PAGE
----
Bobby Sands (pictured, left) – born on this date (9th March) 68 years ago (1954).

Bobby Sands was born on the 9th March 1954 – 68 years ago on this date – in Belfast and, on the 9th April 1981, he was elected as ‘an abstentionist member of parliament’ (having received 30,492 votes) after being nominated to contest a seat by Dáithí Ó Conaill, the then vice president of the then Sinn Féin organisation.

Bobby Sands was, as far as Irish republicans are concerned, a ‘Teachta Dála’ (TD) who was elected to take a seat in a 32-county Irish parliament, unlike the Free State representatives who sit in an institution in Kildare Street in Dublin today and claim to be ‘TD’s in an Irish parliament’ and, indeed, Bobby’s motives and those of Dáithí and the other then Sinn Féin Ard Chomhairle members who nominated him to contest the election were pure, unlike the motives of the self-serving time-keepers who sit in that Kildare Street premises.

The motives of the former involved a principled unwillingness to allow themselves and the struggle they were part of to be criminalised and to highlight to the world that they were fighting a political struggle against Westminster and its allies in this country. Others, however, are not as principled when it comes to issues of this magnitude.

Bobby Sands was sentenced to 14 years imprisonment for his alleged part in a fire-bombing campaign which, as part of an economic war against the British presence in Ireland, targeted business premises (in this instance, the Balmoral Furniture Company) with the intention of making it financially unviable for Britain to maintain its grip on that part of Ireland, a fact which present-day Provisional Sinn Féin members seek to ignore or gloss over when referencing the so-called ‘ineffectual/grubby deeds’ of those who continue that struggle today.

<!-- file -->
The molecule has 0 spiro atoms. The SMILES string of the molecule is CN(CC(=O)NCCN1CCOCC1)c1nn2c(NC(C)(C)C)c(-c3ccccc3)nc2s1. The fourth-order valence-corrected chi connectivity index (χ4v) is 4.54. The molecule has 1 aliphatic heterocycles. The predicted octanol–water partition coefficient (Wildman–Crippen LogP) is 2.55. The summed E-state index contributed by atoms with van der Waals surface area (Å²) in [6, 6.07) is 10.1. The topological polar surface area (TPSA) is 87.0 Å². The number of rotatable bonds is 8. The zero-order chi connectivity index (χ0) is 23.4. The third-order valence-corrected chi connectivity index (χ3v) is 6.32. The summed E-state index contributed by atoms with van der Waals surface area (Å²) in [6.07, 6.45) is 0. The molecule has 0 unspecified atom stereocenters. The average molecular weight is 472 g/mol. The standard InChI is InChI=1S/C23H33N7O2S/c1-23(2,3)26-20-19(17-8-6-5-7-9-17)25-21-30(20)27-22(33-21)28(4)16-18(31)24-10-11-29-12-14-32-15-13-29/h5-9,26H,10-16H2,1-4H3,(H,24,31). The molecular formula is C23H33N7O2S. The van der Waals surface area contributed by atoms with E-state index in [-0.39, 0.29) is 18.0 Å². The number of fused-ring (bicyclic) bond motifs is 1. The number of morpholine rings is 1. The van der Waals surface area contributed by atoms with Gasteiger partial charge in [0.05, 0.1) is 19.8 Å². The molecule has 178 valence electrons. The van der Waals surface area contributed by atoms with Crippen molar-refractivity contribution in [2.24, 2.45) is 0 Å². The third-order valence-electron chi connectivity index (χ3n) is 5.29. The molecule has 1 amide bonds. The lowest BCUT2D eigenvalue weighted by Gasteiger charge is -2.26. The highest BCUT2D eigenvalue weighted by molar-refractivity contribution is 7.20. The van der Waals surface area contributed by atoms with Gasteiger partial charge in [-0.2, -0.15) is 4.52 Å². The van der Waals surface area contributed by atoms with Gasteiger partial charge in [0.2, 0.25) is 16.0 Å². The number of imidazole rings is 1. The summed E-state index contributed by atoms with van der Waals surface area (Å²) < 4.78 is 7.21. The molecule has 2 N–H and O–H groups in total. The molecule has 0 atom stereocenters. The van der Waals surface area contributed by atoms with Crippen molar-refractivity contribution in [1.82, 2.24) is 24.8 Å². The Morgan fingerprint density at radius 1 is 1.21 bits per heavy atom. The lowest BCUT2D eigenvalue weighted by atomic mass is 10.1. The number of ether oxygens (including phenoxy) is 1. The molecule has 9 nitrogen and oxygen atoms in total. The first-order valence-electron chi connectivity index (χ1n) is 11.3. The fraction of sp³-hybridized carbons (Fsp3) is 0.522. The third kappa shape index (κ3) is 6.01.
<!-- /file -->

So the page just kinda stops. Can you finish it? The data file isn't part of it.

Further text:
On the 9th April, 1981, Bobby Sands was elected by 30,492 of those that voted in the Fermanagh/South Tyrone district, prompting, years later, this thesis from a republican leader : “Contrary to allegations made in the news media, there was not a straight line from the election of Bobby Sands in 1981 to the Stormont Agreement of 1998. Rather was the line from March, April and May 1981 to the same months in 1998 disfigured and distorted by an internal power-struggle for the leadership of Sinn Féin accompanied and followed by deceit and artifice as the ideals of Bobby Sands were steadily perverted and a section of the then powerful revolutionary Republican Movement turned into a constitutional party…” (from here).

Bobby Sands died in Long Kesh Prison on the 66th day of his hunger-strike on the 5th May, 1981, at 27 years of age.


From ‘The United Irishman’ newspaper, July, 1954.